Country Life's columnist Agromenes thinks we can have it all — prosperity and a thriving environment — if we do it right.
I am looking across a hay meadow where the buttercups are just over their best, but where the ox-eye daisies are in full bloom and the patches of ragged robin and red campion stand out against the green of the meadow grasses.
This is the joy of the traditional countryside: a field self-seeded, where there have been no chemicals for almost 30 years since last they poured on the nitrogen to attempt a crop of oilseed rape.
It’s taken time and patience, but the vetch and the clover, the bird’s-foot trefoil and the loosestrife have emerged, some from where they lay dormant in the soil and the rest carried by the birds, which themselves are back in noisy profusion.
“Hardly anyone in the 18th century thought we could do without slavery… In the 19th, we built a world that couldn’t do without coal and, in the 20th, one that couldn’t do without oil. In the 21st, we are learning that prosperity can be assured without either.”
There’s rural history everywhere. The star of Bethlehem and our lady’s smock are only two reminders of medieval iconography that used the names of flowers to tell the story of Fall and Redemption.
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Back then, no one would have been amazed at the beauty of a single wildflower meadow. There were so many, universal in their profusion.
However, that was no earthly paradise, for universal, too, was backbreaking labour, short, impoverished lives and inescapable infant death. We must not substitute a romantic image of Camelot for the largely miserable reality of historic rural life.
We’ve bought our extension of life expectancy, our advances in medicine and widespread worker protection at the cost of flowering hay meadows. For nearly three centuries, leaders have believed that it’s either/or: either we mechanise, industrialise and urbanise or we remain in poverty, unable to feed our people, stuck in a continuing round of deprivation.
Whatever the system, communist or fascist, capitalist or socialist, we have shared a common belief that living standards, healthcare, education and opportunity depend on the onward march of the Industrial Revolution. In that, Messrs Bezos, Musk and Gates have inherited the mantle of Stevenson, Hargreaves and Brunel. As their forebears were, they are the harbingers of fundamental change: Amazon promising net zero by 2040; Tesla helping to wean the world off oil; Microsoft offsetting every emission its products have made. Even now, they are only part way there, but they have recognised the dawning of a new age, as the great reformers and entrepreneurs did in their time when they, too, were revolutionary.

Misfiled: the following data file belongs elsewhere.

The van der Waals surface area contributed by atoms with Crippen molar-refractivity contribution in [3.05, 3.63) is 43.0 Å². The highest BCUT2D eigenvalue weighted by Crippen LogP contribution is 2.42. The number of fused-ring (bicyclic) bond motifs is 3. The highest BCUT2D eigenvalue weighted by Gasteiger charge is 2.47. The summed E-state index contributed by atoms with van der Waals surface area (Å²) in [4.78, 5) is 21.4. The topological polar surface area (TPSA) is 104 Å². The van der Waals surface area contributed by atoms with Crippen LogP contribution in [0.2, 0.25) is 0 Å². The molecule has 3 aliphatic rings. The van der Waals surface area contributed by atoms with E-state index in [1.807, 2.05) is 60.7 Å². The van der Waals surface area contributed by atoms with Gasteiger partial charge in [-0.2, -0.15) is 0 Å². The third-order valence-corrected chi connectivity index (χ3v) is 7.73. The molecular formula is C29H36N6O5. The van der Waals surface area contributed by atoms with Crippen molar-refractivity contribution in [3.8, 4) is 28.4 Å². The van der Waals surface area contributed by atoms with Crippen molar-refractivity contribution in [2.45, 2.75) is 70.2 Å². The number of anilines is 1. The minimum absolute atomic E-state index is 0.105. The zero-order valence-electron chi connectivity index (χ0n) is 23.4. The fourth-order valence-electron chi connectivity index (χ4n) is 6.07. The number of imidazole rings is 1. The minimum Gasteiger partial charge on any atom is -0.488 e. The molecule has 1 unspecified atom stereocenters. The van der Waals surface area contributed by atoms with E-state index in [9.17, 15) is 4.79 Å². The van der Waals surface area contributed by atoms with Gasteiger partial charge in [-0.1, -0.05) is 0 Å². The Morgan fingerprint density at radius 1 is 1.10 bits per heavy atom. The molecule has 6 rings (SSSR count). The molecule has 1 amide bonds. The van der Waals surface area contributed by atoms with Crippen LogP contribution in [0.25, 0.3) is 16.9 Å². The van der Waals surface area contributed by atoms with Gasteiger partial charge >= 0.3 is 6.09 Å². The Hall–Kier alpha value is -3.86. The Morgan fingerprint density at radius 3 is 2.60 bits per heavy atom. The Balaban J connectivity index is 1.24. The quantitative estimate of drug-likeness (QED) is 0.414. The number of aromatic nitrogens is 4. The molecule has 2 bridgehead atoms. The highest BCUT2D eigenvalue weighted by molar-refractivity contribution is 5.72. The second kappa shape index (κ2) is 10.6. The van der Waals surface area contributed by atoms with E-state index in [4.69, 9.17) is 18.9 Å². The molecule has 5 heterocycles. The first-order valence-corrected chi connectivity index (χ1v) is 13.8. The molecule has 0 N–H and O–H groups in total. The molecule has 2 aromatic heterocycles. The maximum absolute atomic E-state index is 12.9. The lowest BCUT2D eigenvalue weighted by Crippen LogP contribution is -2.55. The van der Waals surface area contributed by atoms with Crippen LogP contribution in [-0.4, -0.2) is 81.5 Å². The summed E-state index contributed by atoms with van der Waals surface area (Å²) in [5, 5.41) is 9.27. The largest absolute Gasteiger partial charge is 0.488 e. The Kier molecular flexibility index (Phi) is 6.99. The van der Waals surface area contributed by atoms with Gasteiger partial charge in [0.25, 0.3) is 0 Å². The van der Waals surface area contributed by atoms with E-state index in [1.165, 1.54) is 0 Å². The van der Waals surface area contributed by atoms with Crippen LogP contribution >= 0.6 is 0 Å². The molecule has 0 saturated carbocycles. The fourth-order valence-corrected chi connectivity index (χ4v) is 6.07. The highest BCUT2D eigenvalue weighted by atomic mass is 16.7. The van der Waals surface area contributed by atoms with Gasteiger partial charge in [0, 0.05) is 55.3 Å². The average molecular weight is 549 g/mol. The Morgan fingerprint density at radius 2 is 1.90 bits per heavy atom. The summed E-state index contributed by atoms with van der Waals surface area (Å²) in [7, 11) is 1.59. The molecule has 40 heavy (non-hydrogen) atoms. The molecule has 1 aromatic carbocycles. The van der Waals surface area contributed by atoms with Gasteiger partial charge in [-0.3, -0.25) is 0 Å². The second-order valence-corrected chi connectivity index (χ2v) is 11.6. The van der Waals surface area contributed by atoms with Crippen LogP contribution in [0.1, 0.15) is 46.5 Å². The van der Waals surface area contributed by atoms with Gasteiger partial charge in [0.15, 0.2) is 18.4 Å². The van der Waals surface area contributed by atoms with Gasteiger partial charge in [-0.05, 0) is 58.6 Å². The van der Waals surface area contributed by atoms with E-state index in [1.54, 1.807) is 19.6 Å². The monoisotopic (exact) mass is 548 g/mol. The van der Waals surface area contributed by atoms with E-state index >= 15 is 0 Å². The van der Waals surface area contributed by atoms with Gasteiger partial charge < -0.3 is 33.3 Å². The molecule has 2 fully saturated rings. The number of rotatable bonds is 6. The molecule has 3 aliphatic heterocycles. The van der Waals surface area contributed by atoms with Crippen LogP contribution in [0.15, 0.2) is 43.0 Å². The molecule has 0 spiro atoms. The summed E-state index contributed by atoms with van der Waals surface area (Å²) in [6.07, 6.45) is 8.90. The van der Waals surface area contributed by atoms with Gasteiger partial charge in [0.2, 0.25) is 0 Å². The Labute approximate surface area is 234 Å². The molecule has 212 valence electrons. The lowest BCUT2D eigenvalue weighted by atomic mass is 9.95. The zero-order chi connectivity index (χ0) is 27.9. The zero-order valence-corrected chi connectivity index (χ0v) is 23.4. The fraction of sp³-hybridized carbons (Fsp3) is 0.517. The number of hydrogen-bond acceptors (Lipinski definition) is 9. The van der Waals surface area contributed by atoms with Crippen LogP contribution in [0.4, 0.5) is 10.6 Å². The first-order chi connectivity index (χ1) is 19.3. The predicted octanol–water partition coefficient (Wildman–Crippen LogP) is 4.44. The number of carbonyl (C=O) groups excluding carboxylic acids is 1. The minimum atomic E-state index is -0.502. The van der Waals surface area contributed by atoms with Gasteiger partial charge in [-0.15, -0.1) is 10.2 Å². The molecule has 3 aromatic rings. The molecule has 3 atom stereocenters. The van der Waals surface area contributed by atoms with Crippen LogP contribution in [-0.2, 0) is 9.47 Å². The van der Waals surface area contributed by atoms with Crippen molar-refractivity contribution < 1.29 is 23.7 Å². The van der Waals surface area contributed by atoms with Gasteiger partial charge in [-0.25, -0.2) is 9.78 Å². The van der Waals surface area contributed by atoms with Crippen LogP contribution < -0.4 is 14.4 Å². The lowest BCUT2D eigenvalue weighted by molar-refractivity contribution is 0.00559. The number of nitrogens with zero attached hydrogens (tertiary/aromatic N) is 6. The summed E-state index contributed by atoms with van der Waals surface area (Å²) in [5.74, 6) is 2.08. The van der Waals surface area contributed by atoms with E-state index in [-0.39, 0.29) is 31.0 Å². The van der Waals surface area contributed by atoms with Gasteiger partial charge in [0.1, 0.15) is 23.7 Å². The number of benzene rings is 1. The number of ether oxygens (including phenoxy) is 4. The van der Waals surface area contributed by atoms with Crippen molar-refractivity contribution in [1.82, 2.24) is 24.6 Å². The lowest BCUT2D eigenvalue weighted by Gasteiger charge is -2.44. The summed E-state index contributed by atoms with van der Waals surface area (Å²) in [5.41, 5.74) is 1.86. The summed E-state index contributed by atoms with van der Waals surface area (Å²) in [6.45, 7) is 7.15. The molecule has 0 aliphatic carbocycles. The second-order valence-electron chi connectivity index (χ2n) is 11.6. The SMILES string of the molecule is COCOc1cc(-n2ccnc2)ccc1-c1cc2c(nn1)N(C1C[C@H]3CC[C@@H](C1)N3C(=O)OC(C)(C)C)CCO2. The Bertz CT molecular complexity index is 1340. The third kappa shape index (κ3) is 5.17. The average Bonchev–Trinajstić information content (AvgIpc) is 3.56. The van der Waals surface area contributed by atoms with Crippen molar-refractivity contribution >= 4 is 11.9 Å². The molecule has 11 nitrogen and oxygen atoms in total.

“We have to undo the damage, make reparation to people and the planet”
We shouldn’t forget that hardly anyone in the 18th century thought we could do without slavery; it took Wilberforce and Clarkson to show we could. In the 19th, we built a world that couldn’t do without coal and, in the 20th, one that couldn’t do without oil. In the 21st, we are learning that prosperity can be assured without either. We know that slavery was an abomination, coal a terrible pollutant and oil threatens our very existence, but we also know we can eschew all of them and still improve living standards, education and opportunities.
It’s no longer either/or but both/and. This hay meadow, then, is a potent symbol of recovery and of hope. We lost so much in pursuit of gain. We were careless and often ignorant of the sufferings and the damage we caused, yet achieved so much materially. Now we have to undo the damage, make reparation to the people and the planet we have harmed and learn to provide sustainably the good things our society once won in so cruel, dirty and damaging a way.
That is a renewal that can reach deep into the countryside as regenerative farming starts the long journey to recover our lost biodiversity, as well as enabling us to maintain the standards we now take for granted.
Country Life's columnist Agromenes ponders why the Government isn't doing more to encourage a market-based drive towards regenerative farming.
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